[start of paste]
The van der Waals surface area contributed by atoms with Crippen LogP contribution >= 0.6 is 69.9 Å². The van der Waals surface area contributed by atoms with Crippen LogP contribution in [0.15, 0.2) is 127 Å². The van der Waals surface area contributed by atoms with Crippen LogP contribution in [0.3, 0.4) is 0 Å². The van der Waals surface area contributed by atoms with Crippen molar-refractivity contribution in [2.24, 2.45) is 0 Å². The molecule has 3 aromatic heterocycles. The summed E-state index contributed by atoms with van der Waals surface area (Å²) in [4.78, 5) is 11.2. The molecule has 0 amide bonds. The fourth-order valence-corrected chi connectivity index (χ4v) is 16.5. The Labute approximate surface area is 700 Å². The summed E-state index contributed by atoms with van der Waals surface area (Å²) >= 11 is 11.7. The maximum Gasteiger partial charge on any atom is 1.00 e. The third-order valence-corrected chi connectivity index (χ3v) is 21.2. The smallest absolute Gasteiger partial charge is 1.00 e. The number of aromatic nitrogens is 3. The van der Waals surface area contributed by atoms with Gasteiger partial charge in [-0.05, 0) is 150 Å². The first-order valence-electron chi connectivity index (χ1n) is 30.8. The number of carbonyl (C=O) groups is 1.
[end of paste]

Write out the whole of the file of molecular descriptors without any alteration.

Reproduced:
The van der Waals surface area contributed by atoms with Crippen LogP contribution >= 0.6 is 69.9 Å². The van der Waals surface area contributed by atoms with Crippen LogP contribution in [0.15, 0.2) is 127 Å². The van der Waals surface area contributed by atoms with Crippen LogP contribution in [0.3, 0.4) is 0 Å². The van der Waals surface area contributed by atoms with Crippen molar-refractivity contribution in [2.24, 2.45) is 0 Å². The molecule has 3 aromatic heterocycles. The summed E-state index contributed by atoms with van der Waals surface area (Å²) in [4.78, 5) is 11.2. The molecule has 0 amide bonds. The fourth-order valence-corrected chi connectivity index (χ4v) is 16.5. The Labute approximate surface area is 700 Å². The summed E-state index contributed by atoms with van der Waals surface area (Å²) >= 11 is 11.7. The maximum Gasteiger partial charge on any atom is 1.00 e. The third-order valence-corrected chi connectivity index (χ3v) is 21.2. The smallest absolute Gasteiger partial charge is 1.00 e. The number of aromatic nitrogens is 3. The van der Waals surface area contributed by atoms with Gasteiger partial charge in [-0.05, 0) is 150 Å². The first-order valence-electron chi connectivity index (χ1n) is 30.8. The number of carbonyl (C=O) groups is 1.